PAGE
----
The thyroid is located below the larynx and anterior to the trachea (see Figure 4.3). The thyroid gland produces two iodine-dependent hormones: thyroxine (T4) and triiodothyronine (T3). A third hormone known as thyrocalcitonin (calcitonin) is produced by the C cells of the thyroid gland in response to calcium levels. The C cell makes calcitonin that helps to regulate calcium levels in the blood. These hormones play a role in regulating the metabolic processes controlling the rate of growth, oxygen consumption, contractility of the heart, and calcium absorption.
FIGURE 4.3 Thyroid and parathyroid glands.
Hypothyroidism occurs when thyroid hormone production is inadequate. The thyroid gland often enlarges to compensate for a lack of thyroid hormone, resulting in a goiter. Another cause for development of a goiter is a lack of iodine in the diet. Other causes of primary hypothyroidism include genetic defects that prevent the metabolism of iodine. In the infant, this is known as cretinism. Other causes include eating a diet high in goitrogens, such as turnips, cabbage, spinach, and radishes, or taking the medications lithium, phenylbutazone, and para-aminosalicylic acid. Secondary hypothyroidism, known as myxedema, is the result of a lack of pituitary production of thyroid-stimulating hormone.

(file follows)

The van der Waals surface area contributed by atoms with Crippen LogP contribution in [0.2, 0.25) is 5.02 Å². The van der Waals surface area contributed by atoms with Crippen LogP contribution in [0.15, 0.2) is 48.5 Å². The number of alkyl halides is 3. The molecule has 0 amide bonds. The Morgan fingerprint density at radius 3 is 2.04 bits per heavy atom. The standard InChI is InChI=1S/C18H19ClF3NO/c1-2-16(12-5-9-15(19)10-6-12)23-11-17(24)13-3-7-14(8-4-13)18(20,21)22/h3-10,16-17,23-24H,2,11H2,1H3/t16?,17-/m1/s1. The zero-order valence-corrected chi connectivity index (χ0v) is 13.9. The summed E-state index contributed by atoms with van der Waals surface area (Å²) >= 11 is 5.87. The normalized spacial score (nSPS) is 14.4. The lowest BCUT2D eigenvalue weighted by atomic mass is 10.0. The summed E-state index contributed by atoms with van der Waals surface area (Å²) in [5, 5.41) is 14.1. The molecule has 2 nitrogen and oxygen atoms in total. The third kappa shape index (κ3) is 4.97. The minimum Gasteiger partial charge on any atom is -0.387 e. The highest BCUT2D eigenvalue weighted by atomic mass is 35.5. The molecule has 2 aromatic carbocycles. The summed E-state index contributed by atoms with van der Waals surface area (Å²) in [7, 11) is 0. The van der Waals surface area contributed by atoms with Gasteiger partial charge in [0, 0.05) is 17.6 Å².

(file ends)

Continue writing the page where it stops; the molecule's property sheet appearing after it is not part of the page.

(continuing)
Signs and symptoms of hypothyroidism in the adult are as follows:
- Fatigue and lethargy
- Decreased body temperature
- Decreased pulse rate
- Decreased blood pressure
- Weight gain
- Edema of hands and feet
- Hair loss
- Thickening of the skin
In severe cases, myxedema coma can occur. Symptoms of myxedema include coma, hypotension, hypothermia, respiratory failure, hyponatremia, and hypoglycemia. Myxedema coma can be brought on by withdrawal of thyroid medication, anesthesia, use of sedatives, narcotics, surgery, or hypothermia.
Signs and Symptoms of Hypothyroidism in the Infant
As mentioned earlier, hypothyroidism in an infant is called cretinism. The following list gives you the signs and symptoms of cretinism:
- Decreased respirations
- Changes in skin color (jaundice or cyanosis)
- Poor feeding
- Hoarse cry
- Mental retardation in those not detected or improperly treated
Diagnostic studies for cretinism include evaluation of T3 and T4 levels using test doses of thyroid-stimulating hormone.